Salisbury poisoning suspects wanted over deadly Czech explosion condemned as 'war-like act'

April 18, 2021

An explosion at an ammunition depot in the Czech Republic – allegedly carried out by two suspects in the Salisbury spy poisonings - has been described as a "war-like act" that demands a harsh response.

Tom Tugendhat, chair of the foreign affairs select committee, told Sky News the 2014 blast that left two workers at the facility dead was a "direct attack on a NATO country".

"I think we need to be dealing with Russia in the way that it deals with the rest of the world - which is harshly," he said, suggesting expelling ambassadors as well as diplomats.

The Czech Republic is already expelling 18 Russian diplomats after revealing on Saturday that it suspects Russia's intelligence services over the attack at the Vrbetice site, which was initially thought to have been an accident.

The Kremlin has denied involvement - calling the allegation unfounded, far-fetched and absurd. It has vowed to retaliate.

The TASS news agency said on Sunday that Moscow has summoned the Czech ambassador to Russia over the expulsions.

And later, in what appears to be a tit-for-tat move, Russia expelled 20 Czech diplomats, insisting they must leave by 19 April, the foreign ministry was reported as saying.

European Union foreign ministers will discuss the crisis at a pre-planned virtual meeting on Monday.

The UK fully supports the Czech Republic, Dominic Raab said.

The foreign secretary said the Czech authorities "have exposed the lengths that the Russian intelligence services will go to in their attempts to conduct dangerous and malign operations in Europe".

He added: "Russia must desist from these actions, which violate the most basic international norms."

Czech police said they are hunting two alleged Russian military intelligence officers in connection with the 16 October 2014 blast.

The suspects are believed to have travelled into the Czech Republic on passports with the aliases Ruslan Boshirov and Alexander Petrov.

The UK said they are the same GRU officers - whose true identities are thought to be Anatoly Chepiga and Alexander Mishkin - accused of trying to kill former Russian double agent Sergei Skripal and his daughter Yulia with a novichok nerve agent. That attack took place in the Wiltshire city of Salisbury three-and-a-half years later, in March 2018.

Russia has always denied involvement in the spy poisonings.

Chepiga and Mishkin even appeared on Russian television, using their aliases, to claim they were sports nutritionists, not spies, who happened to be in Salisbury as tourists on the day of the poisonings as they wanted to see its world-famous cathedral, in particular the spire.

But western security officials believe the pair are part of a GRU Russian military intelligence unit called 29155 that has been linked to a series of other attacks.

This includes a failed coup in Montenegro in 2016, the poisoning of a Bulgarian arms dealer called Emilian Gebrev in Bulgaria in 2015 and possible bounty payments to Afghan militants for killing NATO troops.

Christo Grozev, lead Russia investigator at the investigative website Bellingcat, said an order of weapons that was due to be sent from the Czech arms depot to Mr Gebrev in Bulgaria could have been the reason why the site was hit.

"On exactly the date that the explosion took place, there was a transaction closing, the loading of weapons or munition to Bulgaria being acquired by Gebrev. It seems that that particular transaction or inventory was being targeted," he said in an interview.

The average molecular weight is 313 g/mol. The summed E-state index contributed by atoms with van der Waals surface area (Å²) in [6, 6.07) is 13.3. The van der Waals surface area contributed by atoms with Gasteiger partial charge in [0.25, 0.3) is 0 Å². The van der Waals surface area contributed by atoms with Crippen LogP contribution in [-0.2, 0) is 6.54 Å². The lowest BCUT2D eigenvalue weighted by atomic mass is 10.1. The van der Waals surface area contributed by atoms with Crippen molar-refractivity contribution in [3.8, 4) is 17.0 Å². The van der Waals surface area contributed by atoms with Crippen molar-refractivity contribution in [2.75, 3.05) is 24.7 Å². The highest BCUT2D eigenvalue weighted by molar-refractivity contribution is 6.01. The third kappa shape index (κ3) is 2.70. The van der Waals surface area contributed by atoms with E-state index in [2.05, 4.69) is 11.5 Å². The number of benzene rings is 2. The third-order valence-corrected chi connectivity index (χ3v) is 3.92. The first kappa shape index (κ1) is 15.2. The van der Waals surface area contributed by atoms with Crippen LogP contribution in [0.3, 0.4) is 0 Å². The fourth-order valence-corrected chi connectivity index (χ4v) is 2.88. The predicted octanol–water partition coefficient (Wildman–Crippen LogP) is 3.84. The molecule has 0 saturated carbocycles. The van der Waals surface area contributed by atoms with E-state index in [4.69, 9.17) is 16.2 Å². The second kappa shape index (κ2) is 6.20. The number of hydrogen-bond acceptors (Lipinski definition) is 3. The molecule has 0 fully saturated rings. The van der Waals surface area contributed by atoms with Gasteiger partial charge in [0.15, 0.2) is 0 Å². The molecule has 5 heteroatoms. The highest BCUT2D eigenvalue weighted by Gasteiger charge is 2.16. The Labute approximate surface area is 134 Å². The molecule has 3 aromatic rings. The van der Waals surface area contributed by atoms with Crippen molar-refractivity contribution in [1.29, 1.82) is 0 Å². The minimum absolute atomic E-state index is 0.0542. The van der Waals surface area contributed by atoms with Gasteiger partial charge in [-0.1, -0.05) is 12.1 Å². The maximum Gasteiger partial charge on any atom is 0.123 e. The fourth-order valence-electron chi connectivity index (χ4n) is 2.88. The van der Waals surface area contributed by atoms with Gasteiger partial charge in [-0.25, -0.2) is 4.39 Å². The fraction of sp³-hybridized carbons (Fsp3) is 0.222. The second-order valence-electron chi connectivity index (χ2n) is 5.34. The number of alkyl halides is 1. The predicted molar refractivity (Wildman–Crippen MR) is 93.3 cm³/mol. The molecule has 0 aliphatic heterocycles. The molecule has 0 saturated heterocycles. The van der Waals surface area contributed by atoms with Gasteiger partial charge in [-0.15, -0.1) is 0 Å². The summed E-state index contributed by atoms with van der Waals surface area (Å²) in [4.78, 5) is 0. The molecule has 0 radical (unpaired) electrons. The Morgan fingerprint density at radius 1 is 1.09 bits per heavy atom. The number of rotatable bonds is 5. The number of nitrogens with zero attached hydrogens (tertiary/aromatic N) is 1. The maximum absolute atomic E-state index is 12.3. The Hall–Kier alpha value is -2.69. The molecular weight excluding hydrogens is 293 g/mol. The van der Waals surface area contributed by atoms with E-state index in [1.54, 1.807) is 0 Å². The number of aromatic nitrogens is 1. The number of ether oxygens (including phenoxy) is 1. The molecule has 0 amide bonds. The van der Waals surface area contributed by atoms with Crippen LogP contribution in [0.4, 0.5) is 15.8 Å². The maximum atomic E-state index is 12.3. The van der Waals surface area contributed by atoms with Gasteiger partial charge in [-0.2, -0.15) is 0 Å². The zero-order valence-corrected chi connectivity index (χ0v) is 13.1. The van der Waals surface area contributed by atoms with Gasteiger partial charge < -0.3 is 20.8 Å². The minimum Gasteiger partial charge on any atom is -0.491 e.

It is not clear who the planned end-customer was for the weapons or why that had allegedly attracted the displeasure of Russia. One theory is that they could have been bound for Ukraine, which at the time was locked in conflict with Russia, or headed for a NATO member state.

Mr Grozev said that the discovery of an email chain in recent months had alerted the Czech authorities to the link between the Skripal suspects and the arms depot.

The two men had allegedly travelled into the Czech Republic on 11 October under their Boshirov and Petrov fake identities.

They then adopted other fake personas in communication with the arms depot, with one pretending to be Nicolai Popa travelling on a Moldovan passport, and the other using a Tajik passport in the name of Ruslan Tabarov. They pretended to be representing the national guard of Tajikistan.

"These emails containing scans of their fake passports… were just discovered about three months ago by the Czech authorities who started looking into the reason for the Skripal poisoners to be in the Czech Republic," Mr Grozev said.

Bellingcat already had data showing that the two men had been in the country at that time. They just did not know for sure why.

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Czech police have revealed that they arrived in Prague on 11 October before travelling to the region where the arms depot is located.

They left the Czech Republic on 16 October, the same day as the attack.

Six months after the depot bombing, Mr Gebrev, the arms dealer, was admitted into hospital after collapsing in the Bulgarian capital of Sofia. His son and one of this company's executives also fell sick.

Czech Prime Minister Andrej Babis said there was "well-grounded suspicion" about the involvement of officers of the Russian intelligence service GRU in the ammunitions depot explosion.

A diplomatic source cited by Russian news agency Interfax suggested the expulsions could prompt Russia to shut the Czech Republic's embassy in Moscow.

In the wake of the Salisbury attack, British police published a detailed photographic account of the two suspects' movements while in the UK.

An Interpol "red notice" and a European warrant have been issued for their arrest should they try to leave Russia.

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